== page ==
TOLEDO, Ohio – Ohio’s environmental regulators laid out a plan Thursday to assist cities with testing and treating their drinking water, a first step in the state’s response to last week’s water emergency in Toledo that left 400,000 people without clean tap water.
The state will make $150 million in low- and no-interest loans available so that cities can upgrade water treatment and wastewater plants.
Some of that money can go toward establishing backup water sources or building new water towers, while about $100 million will be for modernizing wastewater plants so they can cut down on the amount of phosphorus being dumped into in rivers and streams, said Craig Butler, director of Ohio’s Environmental Protection Agency.
Phosphorus, found in both agriculture runoff and sewage overflows, feeds the blue-green algae found on Lake Erie that produces the toxin found in Toledo’s water supply nearly two weeks ago.
Residents in northwest Ohio and southeast Michigan who get their tap water from Toledo were warned for two days not to drink the water or use it to cook or brush their teeth.
The water emergency in the state’s fourth-largest city put a spotlight on the lake’s algae problem, which has been growing for more than a decade, and drawn attention to Toledo’s aging water treatment system and how cities monitor their drinking water.
Ohio EPA will put $1 million toward new drinking water testing equipment and training for operators of water treatment facilities.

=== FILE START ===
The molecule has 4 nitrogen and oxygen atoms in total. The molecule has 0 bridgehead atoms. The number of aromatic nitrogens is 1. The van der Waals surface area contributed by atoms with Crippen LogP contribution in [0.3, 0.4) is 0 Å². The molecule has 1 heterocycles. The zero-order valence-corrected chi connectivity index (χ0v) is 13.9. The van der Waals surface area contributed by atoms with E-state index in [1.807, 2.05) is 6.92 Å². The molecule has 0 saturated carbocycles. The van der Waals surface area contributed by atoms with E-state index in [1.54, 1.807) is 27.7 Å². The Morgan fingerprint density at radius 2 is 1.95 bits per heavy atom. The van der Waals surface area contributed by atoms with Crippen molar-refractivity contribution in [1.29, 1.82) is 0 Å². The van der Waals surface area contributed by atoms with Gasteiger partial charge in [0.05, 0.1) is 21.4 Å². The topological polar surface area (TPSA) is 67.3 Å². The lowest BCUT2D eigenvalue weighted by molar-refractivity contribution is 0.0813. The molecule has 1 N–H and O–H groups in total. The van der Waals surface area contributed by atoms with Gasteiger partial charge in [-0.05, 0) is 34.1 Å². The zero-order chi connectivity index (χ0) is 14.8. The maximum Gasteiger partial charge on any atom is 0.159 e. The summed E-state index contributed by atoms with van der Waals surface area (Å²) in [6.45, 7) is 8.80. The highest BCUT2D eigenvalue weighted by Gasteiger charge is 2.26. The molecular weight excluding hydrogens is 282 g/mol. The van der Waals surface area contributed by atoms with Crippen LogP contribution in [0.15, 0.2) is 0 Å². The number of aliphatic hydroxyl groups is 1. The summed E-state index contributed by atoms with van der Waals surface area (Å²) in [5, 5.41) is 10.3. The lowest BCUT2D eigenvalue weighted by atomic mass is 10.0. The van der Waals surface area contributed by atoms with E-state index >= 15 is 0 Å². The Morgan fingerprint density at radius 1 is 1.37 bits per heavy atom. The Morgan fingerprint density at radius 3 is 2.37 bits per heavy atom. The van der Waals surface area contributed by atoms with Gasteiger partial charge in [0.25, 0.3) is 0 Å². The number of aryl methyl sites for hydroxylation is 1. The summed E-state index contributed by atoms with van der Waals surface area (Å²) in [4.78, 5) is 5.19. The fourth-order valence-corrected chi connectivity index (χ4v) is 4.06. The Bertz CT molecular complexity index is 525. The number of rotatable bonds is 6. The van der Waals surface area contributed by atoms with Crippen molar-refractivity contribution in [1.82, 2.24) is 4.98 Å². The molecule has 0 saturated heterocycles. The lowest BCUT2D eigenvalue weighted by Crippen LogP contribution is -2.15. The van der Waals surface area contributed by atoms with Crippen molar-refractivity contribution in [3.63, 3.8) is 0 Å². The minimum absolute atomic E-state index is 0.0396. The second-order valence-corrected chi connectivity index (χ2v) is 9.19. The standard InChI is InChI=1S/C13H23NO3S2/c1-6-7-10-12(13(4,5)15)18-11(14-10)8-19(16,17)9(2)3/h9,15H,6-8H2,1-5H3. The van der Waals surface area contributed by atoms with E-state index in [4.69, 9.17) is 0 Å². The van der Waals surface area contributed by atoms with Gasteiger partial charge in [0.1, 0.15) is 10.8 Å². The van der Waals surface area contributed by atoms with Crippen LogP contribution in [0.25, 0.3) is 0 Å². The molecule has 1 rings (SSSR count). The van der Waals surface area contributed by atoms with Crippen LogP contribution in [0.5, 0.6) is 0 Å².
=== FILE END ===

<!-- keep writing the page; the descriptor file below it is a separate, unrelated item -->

At the same time, the state’s agriculture and natural resources departments are moving toward putting in place programs to reduce farm runoff and to encourage farmers to make changes to reduce how much phosphorus gets into waterways.
“It’s a group effort. This is a good first step,” Butler said.
A new law adopted earlier this year will require most farmers to undergo training and be certified by the state before they use commercial fertilizers. The goal is to decrease the amount of phosphorus-based fertilizer that washes off the fields.
The Ohio Farm Bureau Federation and other agriculture industry groups have been asking farmers to take proactive steps for more than a year and do their part to reduce phosphorus runoff before government regulators step in and impose their own restrictions.
But since the water emergency in Toledo, a number of environmental groups have said it’s time for strict regulations on the agriculture industry, including banning the spread of manure on frozen and snow-covered fields.